Taking A Look At New England Auto Racing History

Wednesday November 18, 2009

Volume 1, Number 46                                                                                      New Column Every Wednesday


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Thanks to some assistance from a few good friends, this week we present a truly-diverse selection of New England racin’ images. Our old buddy “Finch Fenton” (AKA Coastal 181’s Lew Boyd), and RTT Webmaster Tom Ormsby submitted some real gems for our viewing pleasure. Special thanks goes to reader George Blatt of Wentzville, MO. who sent-along a truly extraordinary recollection (complete with photos), of what it was like growing-up around the tracks of New York State during the 1960’s and 70’s. Look for a feature on Mr. Blatt’s remembrances in a future installment of RTT. Lastly, condolences to the Tinty family of Plainville Stadium fame on the loss of Don Tinty who passed-away recently. For many-years, Don was a presence at the track that his father Joe owned and promoted. He was 78  As always, enjoy!  Email reaches me at foreveryounginct@gmail.com 

Lakeville, West Haven, and More…..     

The late Tony Mordino is seen here following another memorable victory. It’s thanks to the diligence of people like RTT Webmaster Tom Ormsby that images like this gem still exist. He was one of the first guys to bring the history of New England’s glorious racing past to the masses via the internet. This photo remains one of his favorites, and I’ll let him explain the reason for all the extra smiles in this ancient West Haven Speedway shot. “The #78 which was owned by Bucky Membrino and driven by Tony Mordino lost a wheel on the last lap of a feature. Jap Membrino pushed the car over the finish line with the wheel off and Tony won the race.  If I recall the story right, UNITED’s Harvey Tattersall then made a rule that a car had to finish the race under its own power!” Along with the crew is (L-R), Jap, Bucky, and Tony. (Shany Photo, courtesy Tom Ormsby).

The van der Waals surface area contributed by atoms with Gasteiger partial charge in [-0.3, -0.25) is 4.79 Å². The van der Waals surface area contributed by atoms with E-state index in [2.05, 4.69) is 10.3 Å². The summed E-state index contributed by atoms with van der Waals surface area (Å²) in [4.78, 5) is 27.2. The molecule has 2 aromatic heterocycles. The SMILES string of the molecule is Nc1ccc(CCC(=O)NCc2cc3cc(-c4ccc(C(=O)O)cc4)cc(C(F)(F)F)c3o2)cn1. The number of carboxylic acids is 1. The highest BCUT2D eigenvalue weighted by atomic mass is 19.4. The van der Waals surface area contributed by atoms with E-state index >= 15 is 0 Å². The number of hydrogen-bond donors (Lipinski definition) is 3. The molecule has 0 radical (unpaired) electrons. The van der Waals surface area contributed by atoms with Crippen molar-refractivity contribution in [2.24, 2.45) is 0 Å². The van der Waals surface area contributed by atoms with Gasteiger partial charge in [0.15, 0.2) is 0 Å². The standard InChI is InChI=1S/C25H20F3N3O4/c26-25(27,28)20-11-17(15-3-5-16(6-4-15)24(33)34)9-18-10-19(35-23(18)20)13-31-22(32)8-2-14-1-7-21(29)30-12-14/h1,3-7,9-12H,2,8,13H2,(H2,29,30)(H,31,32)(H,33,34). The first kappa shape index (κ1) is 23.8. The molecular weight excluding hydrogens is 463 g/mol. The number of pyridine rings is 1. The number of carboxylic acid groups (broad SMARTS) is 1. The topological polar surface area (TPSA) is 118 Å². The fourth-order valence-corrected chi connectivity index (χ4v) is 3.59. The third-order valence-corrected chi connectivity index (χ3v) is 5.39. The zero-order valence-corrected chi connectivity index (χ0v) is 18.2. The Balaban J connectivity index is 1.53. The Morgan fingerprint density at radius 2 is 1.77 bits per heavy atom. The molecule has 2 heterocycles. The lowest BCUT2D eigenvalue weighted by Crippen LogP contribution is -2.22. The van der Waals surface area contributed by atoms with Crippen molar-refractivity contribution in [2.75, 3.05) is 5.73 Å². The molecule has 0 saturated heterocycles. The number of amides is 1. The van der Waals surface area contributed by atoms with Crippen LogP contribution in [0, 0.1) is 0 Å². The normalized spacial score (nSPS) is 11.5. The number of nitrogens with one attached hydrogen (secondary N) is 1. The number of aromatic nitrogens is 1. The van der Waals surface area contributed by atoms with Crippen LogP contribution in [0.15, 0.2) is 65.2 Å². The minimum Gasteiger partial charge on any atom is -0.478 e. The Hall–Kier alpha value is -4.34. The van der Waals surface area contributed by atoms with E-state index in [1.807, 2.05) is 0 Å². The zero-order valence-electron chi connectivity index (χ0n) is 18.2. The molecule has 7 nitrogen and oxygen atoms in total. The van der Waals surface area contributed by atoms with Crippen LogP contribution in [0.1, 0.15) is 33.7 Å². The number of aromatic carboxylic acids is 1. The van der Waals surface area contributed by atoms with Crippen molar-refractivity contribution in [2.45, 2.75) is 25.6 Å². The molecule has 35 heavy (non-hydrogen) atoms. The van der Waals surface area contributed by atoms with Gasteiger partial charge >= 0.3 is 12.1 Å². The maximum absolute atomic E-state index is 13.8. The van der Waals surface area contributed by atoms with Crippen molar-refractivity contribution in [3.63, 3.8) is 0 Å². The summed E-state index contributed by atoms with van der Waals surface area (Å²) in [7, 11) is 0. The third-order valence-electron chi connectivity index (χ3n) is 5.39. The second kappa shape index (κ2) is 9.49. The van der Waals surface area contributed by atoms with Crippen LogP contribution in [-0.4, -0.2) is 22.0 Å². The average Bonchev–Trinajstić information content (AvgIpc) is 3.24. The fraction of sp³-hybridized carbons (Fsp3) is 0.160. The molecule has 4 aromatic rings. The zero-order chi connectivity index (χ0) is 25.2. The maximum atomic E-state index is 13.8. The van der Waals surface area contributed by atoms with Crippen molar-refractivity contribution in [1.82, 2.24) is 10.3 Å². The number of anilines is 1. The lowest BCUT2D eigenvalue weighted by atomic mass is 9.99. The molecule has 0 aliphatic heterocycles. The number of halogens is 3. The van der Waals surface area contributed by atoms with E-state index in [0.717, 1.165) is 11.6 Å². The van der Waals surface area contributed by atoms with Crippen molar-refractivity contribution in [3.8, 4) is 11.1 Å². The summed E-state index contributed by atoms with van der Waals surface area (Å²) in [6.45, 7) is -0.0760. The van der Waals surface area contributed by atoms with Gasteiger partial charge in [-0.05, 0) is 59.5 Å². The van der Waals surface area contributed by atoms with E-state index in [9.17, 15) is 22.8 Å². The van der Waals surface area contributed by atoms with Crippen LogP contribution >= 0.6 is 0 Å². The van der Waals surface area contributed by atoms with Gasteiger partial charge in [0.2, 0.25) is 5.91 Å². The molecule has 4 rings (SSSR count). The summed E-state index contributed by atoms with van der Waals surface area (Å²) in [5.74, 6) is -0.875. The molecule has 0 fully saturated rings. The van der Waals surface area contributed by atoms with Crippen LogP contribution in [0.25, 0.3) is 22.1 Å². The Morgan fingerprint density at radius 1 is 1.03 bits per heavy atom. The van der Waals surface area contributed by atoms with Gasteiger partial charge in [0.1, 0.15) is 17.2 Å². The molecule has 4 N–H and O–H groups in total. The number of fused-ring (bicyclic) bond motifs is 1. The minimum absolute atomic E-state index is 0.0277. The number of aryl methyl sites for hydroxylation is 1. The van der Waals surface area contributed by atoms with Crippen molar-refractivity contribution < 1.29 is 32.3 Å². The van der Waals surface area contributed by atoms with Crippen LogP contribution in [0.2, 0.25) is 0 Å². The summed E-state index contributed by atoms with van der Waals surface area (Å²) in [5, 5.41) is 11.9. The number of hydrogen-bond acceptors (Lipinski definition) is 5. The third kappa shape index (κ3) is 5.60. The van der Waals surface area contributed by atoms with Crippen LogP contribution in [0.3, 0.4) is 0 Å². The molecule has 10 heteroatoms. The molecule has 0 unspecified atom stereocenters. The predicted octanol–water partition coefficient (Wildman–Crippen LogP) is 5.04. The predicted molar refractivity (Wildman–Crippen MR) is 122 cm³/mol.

Ever hear of company known as Coastal 181 Publishing? If not, you should check it out at www.coastal181.com because if you’re reading this column, you’ll be sure to find something you like there. Anyway, a guy by the name of “Finch Fenton” runs the place and as his shot illustrates, he knows a bit about short-trackin’. Captured here in one of his early mounts is one Lew Boyd (AKA “Finch”), and the locale is the late Lakeville Speedway, a former dirt haunt up Massachusetts-way. Coaches were cool! (Boyd Collection).